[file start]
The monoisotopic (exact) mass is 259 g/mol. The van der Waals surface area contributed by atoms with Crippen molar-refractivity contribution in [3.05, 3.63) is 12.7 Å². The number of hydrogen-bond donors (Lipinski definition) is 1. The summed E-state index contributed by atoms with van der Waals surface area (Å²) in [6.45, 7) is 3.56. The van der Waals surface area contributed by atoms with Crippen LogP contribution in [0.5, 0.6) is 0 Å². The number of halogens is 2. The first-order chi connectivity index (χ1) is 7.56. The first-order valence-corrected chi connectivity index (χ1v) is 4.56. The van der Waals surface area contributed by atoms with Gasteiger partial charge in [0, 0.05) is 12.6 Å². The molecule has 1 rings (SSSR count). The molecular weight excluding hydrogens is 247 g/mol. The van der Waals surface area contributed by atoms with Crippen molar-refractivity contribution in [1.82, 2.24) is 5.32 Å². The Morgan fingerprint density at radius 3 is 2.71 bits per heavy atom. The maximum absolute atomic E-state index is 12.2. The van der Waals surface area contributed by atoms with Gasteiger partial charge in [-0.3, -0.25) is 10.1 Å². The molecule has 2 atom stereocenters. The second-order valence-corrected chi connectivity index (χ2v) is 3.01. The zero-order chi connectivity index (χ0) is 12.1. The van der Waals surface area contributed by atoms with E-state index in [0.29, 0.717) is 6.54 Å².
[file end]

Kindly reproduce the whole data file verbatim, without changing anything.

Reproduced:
The monoisotopic (exact) mass is 259 g/mol. The van der Waals surface area contributed by atoms with Crippen molar-refractivity contribution in [3.05, 3.63) is 12.7 Å². The number of hydrogen-bond donors (Lipinski definition) is 1. The summed E-state index contributed by atoms with van der Waals surface area (Å²) in [6.45, 7) is 3.56. The van der Waals surface area contributed by atoms with Crippen LogP contribution in [0.5, 0.6) is 0 Å². The number of halogens is 2. The first-order chi connectivity index (χ1) is 7.56. The first-order valence-corrected chi connectivity index (χ1v) is 4.56. The van der Waals surface area contributed by atoms with Gasteiger partial charge in [0, 0.05) is 12.6 Å². The molecule has 1 rings (SSSR count). The molecular weight excluding hydrogens is 247 g/mol. The van der Waals surface area contributed by atoms with Crippen molar-refractivity contribution in [1.82, 2.24) is 5.32 Å². The Morgan fingerprint density at radius 3 is 2.71 bits per heavy atom. The maximum absolute atomic E-state index is 12.2. The van der Waals surface area contributed by atoms with Gasteiger partial charge in [-0.3, -0.25) is 10.1 Å². The molecule has 2 atom stereocenters. The second-order valence-corrected chi connectivity index (χ2v) is 3.01. The zero-order chi connectivity index (χ0) is 12.1. The van der Waals surface area contributed by atoms with E-state index in [0.29, 0.717) is 6.54 Å².